Treasury: VAT cut not fully passed on to consumers

supermarket  picture: thinkstock

The VAT cut in Israel last October was aimed at lowering consumer prices and increasing consumption.

Hopes that lowering VAT would result in lower prices and boost consumption have been confounded. A senior Ministry of Finance source told "Globes" that the drop in VAT from 18% to 17% at the beginning of October 2015 had been passed on to the consumers only partially.

The source stated, "We cut VAT by 1%, but half of the businesses added it to their profits, rather than passing it on to the consumer. The retail chains also failed to give the consumers the full difference. That's very serious." These findings emerged from an initial probe by the Ministry of Finance of the effects of the VAT cut.

Prime Minister Benjamin Netanyahu and Minister of Finance Moshe Kahlon announced a 1% cut in VAT, which went into effect on October 1, 2015. The measure, which was facilitated by surplus tax revenues, was designed to encourage private consumption.

It was assumed that lower VAT would mean lower prices, thereby increasing consumption. The Bank of Israel opposed the measure at the time, saying, "Measures for helping export sectors and investment are preferable to additional support for private consumption."

The VAT cut resulted in price cuts of hundreds of shekels for large products, such as cars: for example, the price of a car priced at NIS 100,000 fell by NIS 847, and the price of a refrigerator priced at NIS 8,500 fell by NIS 72.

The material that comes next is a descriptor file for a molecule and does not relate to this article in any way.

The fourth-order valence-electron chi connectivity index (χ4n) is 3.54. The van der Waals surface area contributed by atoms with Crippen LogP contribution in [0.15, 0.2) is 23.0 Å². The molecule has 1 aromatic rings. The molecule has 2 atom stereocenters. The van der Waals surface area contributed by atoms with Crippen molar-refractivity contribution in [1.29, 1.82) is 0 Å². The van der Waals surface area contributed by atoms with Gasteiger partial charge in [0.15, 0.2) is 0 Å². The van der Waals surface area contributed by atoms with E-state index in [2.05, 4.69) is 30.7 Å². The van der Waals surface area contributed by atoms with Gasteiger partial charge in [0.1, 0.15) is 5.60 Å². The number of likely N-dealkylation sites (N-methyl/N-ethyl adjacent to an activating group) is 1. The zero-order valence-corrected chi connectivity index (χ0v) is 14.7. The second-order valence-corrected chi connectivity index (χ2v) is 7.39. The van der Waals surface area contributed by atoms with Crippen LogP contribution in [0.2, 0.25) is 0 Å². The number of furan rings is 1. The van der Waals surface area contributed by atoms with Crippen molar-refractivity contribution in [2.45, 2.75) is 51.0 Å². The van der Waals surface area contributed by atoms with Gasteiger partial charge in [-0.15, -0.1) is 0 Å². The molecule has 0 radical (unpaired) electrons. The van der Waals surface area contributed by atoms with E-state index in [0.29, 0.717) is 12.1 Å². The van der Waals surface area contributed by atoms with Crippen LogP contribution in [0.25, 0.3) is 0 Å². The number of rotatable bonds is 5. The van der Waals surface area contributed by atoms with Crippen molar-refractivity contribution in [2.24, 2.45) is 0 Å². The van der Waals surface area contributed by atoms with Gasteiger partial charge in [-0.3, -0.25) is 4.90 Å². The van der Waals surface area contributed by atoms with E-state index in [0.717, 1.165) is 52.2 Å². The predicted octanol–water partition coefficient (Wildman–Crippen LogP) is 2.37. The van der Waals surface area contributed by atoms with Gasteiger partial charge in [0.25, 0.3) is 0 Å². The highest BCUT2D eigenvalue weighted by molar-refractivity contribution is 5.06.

Where food products are concerned, however, the price cut would have been at a fraction of a shekel per product. The VAT reduction should have saved NIS 25 for a family whose monthly consumption basket is NIS 3,000 a month. The general benefit was expected to extend to all of a family's expenses, including current accounts, and should have reached more substantial sums.

The fact that the VAT cut amounted to only a fraction of a shekel made it easy for the retail chains to avoid passing the cut on to the consumer, because the consumer was unable to tell the difference.

A check conducted by "Globes" in cooperation with the Prices website shows that the VAT cut was in point of fact not passed on to the consumer in most cases; the retail chains used it to increase their profits. The branches and products checked were selected randomly.

For example, the price of Sugat Persian rice did not fall at branches checked in Victory Supermarket Chain Ltd./ (TASE: VCTR), Yesh in the Neighborhood, Yesh Chesed, and Alonit. On the other hand, the price at Shufersal Express and Yochananof went down. At Rami Levy Chain Stores Hashikma Marketing 2006 Ltd. (TASE:RMLI), the price of cheese bourekas made by Maadanot and Bissli Grill did not fall following the VAT cut.

Published by Globes [online], Israel business news - - on April 5, 2016

© Copyright of Globes Publisher Itonut (1983) Ltd. 2016

supermarket  picture: thinkstock
supermarket picture: thinkstock
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